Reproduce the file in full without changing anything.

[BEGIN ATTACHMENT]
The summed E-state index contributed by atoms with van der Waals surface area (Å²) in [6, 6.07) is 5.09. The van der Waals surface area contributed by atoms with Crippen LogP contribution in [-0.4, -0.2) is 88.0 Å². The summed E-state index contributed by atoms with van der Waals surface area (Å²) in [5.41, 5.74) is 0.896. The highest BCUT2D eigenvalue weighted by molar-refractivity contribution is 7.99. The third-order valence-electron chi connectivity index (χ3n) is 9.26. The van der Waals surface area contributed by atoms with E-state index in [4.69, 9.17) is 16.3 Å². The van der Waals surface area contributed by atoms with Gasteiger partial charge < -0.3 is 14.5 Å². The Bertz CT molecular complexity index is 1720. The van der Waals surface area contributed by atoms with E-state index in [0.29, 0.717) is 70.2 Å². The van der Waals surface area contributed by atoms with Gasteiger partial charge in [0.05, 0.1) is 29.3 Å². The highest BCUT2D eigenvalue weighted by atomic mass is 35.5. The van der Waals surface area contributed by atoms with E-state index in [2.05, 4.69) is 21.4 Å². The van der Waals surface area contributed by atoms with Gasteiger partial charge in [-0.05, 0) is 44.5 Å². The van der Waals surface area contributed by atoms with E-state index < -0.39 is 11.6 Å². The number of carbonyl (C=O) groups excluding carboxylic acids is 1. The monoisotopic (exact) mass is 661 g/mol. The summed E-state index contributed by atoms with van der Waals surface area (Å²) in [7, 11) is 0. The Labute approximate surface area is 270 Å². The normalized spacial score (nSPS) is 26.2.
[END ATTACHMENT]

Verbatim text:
The summed E-state index contributed by atoms with van der Waals surface area (Å²) in [6, 6.07) is 5.09. The van der Waals surface area contributed by atoms with Crippen LogP contribution in [-0.4, -0.2) is 88.0 Å². The summed E-state index contributed by atoms with van der Waals surface area (Å²) in [5.41, 5.74) is 0.896. The highest BCUT2D eigenvalue weighted by molar-refractivity contribution is 7.99. The third-order valence-electron chi connectivity index (χ3n) is 9.26. The van der Waals surface area contributed by atoms with E-state index in [4.69, 9.17) is 16.3 Å². The van der Waals surface area contributed by atoms with Gasteiger partial charge < -0.3 is 14.5 Å². The Bertz CT molecular complexity index is 1720. The van der Waals surface area contributed by atoms with E-state index in [0.29, 0.717) is 70.2 Å². The van der Waals surface area contributed by atoms with Gasteiger partial charge in [0.05, 0.1) is 29.3 Å². The highest BCUT2D eigenvalue weighted by atomic mass is 35.5. The van der Waals surface area contributed by atoms with E-state index in [2.05, 4.69) is 21.4 Å². The van der Waals surface area contributed by atoms with Gasteiger partial charge in [-0.05, 0) is 44.5 Å². The van der Waals surface area contributed by atoms with E-state index < -0.39 is 11.6 Å². The number of carbonyl (C=O) groups excluding carboxylic acids is 1. The monoisotopic (exact) mass is 661 g/mol. The summed E-state index contributed by atoms with van der Waals surface area (Å²) in [7, 11) is 0. The Labute approximate surface area is 270 Å². The normalized spacial score (nSPS) is 26.2.